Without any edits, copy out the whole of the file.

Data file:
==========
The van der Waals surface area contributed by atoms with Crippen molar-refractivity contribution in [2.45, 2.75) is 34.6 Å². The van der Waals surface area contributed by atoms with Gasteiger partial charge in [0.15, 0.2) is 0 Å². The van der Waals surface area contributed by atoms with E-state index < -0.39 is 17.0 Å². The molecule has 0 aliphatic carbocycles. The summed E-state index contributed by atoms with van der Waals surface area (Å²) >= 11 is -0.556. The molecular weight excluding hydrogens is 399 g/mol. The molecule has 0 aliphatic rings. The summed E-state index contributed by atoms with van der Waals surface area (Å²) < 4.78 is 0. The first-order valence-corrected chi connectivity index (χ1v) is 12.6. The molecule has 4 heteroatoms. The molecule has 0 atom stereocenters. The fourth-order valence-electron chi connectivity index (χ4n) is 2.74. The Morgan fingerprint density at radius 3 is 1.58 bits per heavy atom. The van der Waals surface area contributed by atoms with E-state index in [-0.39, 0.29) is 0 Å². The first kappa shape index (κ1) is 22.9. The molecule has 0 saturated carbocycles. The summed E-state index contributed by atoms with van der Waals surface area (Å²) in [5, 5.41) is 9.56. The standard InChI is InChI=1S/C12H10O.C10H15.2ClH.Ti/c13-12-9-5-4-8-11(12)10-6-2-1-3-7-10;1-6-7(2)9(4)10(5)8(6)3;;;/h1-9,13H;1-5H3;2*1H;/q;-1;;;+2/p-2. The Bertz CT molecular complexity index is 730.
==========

The van der Waals surface area contributed by atoms with Crippen molar-refractivity contribution in [2.45, 2.75) is 34.6 Å². The van der Waals surface area contributed by atoms with Gasteiger partial charge in [0.15, 0.2) is 0 Å². The van der Waals surface area contributed by atoms with E-state index < -0.39 is 17.0 Å². The molecule has 0 aliphatic carbocycles. The summed E-state index contributed by atoms with van der Waals surface area (Å²) >= 11 is -0.556. The molecular weight excluding hydrogens is 399 g/mol. The molecule has 0 aliphatic rings. The summed E-state index contributed by atoms with van der Waals surface area (Å²) < 4.78 is 0. The first-order valence-corrected chi connectivity index (χ1v) is 12.6. The molecule has 4 heteroatoms. The molecule has 0 atom stereocenters. The fourth-order valence-electron chi connectivity index (χ4n) is 2.74. The Morgan fingerprint density at radius 3 is 1.58 bits per heavy atom. The van der Waals surface area contributed by atoms with E-state index in [-0.39, 0.29) is 0 Å². The first kappa shape index (κ1) is 22.9. The molecule has 0 saturated carbocycles. The summed E-state index contributed by atoms with van der Waals surface area (Å²) in [5, 5.41) is 9.56. The standard InChI is InChI=1S/C12H10O.C10H15.2ClH.Ti/c13-12-9-5-4-8-11(12)10-6-2-1-3-7-10;1-6-7(2)9(4)10(5)8(6)3;;;/h1-9,13H;1-5H3;2*1H;/q;-1;;;+2/p-2. The Bertz CT molecular complexity index is 730.